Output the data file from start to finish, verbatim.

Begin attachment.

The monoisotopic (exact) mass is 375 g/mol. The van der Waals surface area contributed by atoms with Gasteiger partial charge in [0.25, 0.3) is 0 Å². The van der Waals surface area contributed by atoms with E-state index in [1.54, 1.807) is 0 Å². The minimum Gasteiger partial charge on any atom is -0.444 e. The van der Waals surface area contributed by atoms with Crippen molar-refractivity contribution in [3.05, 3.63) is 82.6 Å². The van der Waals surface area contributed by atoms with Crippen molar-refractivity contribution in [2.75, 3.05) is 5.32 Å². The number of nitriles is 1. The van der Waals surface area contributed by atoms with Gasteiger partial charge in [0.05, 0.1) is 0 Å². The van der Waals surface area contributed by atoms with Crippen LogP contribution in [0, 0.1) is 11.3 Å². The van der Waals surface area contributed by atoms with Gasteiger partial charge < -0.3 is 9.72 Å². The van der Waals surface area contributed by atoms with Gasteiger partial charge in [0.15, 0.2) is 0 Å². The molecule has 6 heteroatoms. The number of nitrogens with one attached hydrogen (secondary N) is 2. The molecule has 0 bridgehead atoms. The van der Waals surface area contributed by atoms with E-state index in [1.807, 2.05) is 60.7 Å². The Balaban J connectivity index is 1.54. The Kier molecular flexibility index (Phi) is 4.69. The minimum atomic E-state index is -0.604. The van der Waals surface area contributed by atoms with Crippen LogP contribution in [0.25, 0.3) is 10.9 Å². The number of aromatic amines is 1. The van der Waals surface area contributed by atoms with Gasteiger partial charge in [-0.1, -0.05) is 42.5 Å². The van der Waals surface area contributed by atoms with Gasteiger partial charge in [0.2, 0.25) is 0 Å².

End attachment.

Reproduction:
The monoisotopic (exact) mass is 375 g/mol. The van der Waals surface area contributed by atoms with Gasteiger partial charge in [0.25, 0.3) is 0 Å². The van der Waals surface area contributed by atoms with E-state index in [1.54, 1.807) is 0 Å². The minimum Gasteiger partial charge on any atom is -0.444 e. The van der Waals surface area contributed by atoms with Crippen molar-refractivity contribution in [3.05, 3.63) is 82.6 Å². The van der Waals surface area contributed by atoms with Crippen molar-refractivity contribution in [2.75, 3.05) is 5.32 Å². The number of nitriles is 1. The van der Waals surface area contributed by atoms with Gasteiger partial charge in [0.05, 0.1) is 0 Å². The van der Waals surface area contributed by atoms with Crippen LogP contribution in [0, 0.1) is 11.3 Å². The van der Waals surface area contributed by atoms with Gasteiger partial charge < -0.3 is 9.72 Å². The van der Waals surface area contributed by atoms with Gasteiger partial charge in [0.15, 0.2) is 0 Å². The molecule has 6 heteroatoms. The number of nitrogens with one attached hydrogen (secondary N) is 2. The molecule has 0 bridgehead atoms. The van der Waals surface area contributed by atoms with E-state index in [1.807, 2.05) is 60.7 Å². The Balaban J connectivity index is 1.54. The Kier molecular flexibility index (Phi) is 4.69. The minimum atomic E-state index is -0.604. The van der Waals surface area contributed by atoms with Crippen LogP contribution in [0.25, 0.3) is 10.9 Å². The number of aromatic amines is 1. The van der Waals surface area contributed by atoms with Gasteiger partial charge in [-0.1, -0.05) is 42.5 Å². The van der Waals surface area contributed by atoms with Gasteiger partial charge in [0.2, 0.25) is 0 Å².